5. #5

    Default Re: Travelling to Spain...advice for safety against pickpockets?

    I traveled to Europe several times last year. I brought with me the following gear, camera body, external flash, remote trigger, 17-50mm, 70-200mm and a tripod. Tripod in the luggage bag and there rest I carried with me. I lock the zippers when I place the camera bag in the luggage compartment.

    I was advised by the local to take good care of my stuff while visiting the city and especially while in the subway. As petetherock mentioned, I only brought enough cash for meals and to buy some souvenirs. The rest at kept in the safe at the hotel.

    I only had my handkerchief in my jeans pocket as I was told the pickpockets there are very slick. Instead of waist pouch, I opted for a small sling bag that I wore across my body. I carried the sling back with the smaller compartment against my body (ie, the back part is on the outside). I felt waist pouch is not safe as the zippers are easily accessible by the pickpockets. How they do it (what I was told), one will distract you from behind and the other will unzip or cut the wait pouch compartment.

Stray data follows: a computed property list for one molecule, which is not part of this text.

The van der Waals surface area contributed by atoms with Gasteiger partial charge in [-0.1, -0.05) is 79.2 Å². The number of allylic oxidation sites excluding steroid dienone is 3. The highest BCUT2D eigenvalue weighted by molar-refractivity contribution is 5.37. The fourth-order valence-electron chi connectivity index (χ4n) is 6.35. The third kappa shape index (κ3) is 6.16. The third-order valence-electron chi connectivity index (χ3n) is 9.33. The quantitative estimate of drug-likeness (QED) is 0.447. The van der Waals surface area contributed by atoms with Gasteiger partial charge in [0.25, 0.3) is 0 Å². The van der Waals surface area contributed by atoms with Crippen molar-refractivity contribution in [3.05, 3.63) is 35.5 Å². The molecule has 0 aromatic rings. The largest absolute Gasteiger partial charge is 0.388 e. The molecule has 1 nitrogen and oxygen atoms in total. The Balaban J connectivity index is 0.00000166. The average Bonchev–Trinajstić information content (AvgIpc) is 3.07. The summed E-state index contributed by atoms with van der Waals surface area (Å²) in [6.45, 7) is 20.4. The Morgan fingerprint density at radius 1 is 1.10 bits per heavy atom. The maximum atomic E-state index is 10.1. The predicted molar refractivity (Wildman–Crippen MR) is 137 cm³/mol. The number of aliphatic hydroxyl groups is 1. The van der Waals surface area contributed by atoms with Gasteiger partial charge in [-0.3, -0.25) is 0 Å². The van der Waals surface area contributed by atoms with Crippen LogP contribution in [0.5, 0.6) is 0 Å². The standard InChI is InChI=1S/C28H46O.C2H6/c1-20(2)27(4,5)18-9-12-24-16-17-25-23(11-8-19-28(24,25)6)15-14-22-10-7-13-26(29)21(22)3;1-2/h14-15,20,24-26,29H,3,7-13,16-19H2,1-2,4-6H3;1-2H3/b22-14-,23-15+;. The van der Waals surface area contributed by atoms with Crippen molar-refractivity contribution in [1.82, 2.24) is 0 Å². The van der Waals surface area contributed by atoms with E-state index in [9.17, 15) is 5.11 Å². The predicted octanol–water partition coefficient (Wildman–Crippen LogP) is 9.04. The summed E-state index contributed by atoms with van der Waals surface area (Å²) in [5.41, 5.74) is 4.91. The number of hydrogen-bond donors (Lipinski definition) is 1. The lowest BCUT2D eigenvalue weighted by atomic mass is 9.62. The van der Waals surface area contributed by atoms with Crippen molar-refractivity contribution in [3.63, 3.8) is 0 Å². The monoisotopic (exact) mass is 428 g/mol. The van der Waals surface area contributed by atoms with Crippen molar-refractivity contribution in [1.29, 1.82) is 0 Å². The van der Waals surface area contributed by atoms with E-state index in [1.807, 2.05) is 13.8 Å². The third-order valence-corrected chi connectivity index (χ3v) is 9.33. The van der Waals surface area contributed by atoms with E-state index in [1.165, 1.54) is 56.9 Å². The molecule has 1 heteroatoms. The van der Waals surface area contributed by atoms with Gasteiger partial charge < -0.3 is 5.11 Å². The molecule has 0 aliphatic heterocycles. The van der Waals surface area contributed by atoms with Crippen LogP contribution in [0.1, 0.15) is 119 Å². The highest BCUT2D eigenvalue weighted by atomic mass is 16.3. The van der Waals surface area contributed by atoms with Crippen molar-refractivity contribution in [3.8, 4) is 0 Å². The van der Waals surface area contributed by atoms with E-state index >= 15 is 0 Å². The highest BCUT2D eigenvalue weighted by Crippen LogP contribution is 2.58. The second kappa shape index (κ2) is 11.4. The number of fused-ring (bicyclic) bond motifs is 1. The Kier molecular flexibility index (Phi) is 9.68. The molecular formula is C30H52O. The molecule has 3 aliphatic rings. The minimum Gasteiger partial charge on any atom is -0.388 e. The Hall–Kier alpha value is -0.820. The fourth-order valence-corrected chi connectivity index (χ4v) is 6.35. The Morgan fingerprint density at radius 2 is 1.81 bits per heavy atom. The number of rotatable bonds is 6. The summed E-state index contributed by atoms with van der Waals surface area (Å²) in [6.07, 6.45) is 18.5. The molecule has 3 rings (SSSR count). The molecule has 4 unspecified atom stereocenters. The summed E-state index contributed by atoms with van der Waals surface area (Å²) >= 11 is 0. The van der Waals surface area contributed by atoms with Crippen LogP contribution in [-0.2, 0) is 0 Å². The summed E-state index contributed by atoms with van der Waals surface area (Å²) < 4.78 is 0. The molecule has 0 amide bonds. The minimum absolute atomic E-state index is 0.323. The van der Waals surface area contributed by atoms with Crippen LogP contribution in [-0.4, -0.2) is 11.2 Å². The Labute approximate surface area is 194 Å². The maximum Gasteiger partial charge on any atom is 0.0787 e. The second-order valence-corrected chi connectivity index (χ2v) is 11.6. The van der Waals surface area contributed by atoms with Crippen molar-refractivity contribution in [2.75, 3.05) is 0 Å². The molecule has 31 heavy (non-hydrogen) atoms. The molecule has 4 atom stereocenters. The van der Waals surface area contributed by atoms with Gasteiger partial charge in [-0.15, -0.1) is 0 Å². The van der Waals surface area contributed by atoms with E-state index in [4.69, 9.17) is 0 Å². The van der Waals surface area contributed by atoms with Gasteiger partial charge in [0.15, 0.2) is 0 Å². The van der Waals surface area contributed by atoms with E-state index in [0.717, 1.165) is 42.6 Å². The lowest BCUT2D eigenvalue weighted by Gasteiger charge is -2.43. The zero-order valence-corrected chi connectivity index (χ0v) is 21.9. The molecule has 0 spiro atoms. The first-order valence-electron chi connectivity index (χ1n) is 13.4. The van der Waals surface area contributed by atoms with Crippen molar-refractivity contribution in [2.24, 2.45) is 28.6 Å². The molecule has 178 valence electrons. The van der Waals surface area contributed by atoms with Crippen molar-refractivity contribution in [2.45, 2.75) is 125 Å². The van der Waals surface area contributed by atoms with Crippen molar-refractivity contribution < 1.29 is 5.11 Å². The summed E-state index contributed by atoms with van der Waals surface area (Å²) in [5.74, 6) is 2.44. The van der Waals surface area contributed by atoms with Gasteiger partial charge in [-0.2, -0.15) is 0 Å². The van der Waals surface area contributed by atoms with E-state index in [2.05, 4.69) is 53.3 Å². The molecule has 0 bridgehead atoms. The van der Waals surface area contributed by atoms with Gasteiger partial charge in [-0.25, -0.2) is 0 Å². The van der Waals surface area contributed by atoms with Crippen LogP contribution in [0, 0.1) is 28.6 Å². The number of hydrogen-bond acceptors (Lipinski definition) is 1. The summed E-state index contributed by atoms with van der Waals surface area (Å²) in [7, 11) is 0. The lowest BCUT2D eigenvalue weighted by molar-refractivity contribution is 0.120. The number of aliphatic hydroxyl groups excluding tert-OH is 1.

Good luck and have fun in Europe . I had fun while in Madrid, shooting the architectures and also the people on the streets
    MyFlickr
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  6. #6

    Default Re: Travelling to Spain...advice for safety against pickpockets?

    Quote Originally Posted by Kai2810 View Post
    Hi everyone,

    I'm leaving for europe soon, and will be stopping by at Spain, among others. We will be staying mostly in hostels, so we'll have to take our valuables along with us as well.

    I have heard from ALOT of friends to take great care in Spain...I have a few qns!

    I only have a squarish bag with screams CAMERA, but i only have that bag and will sling it infront. Total value of my lens + camera is more ex than my trip i think....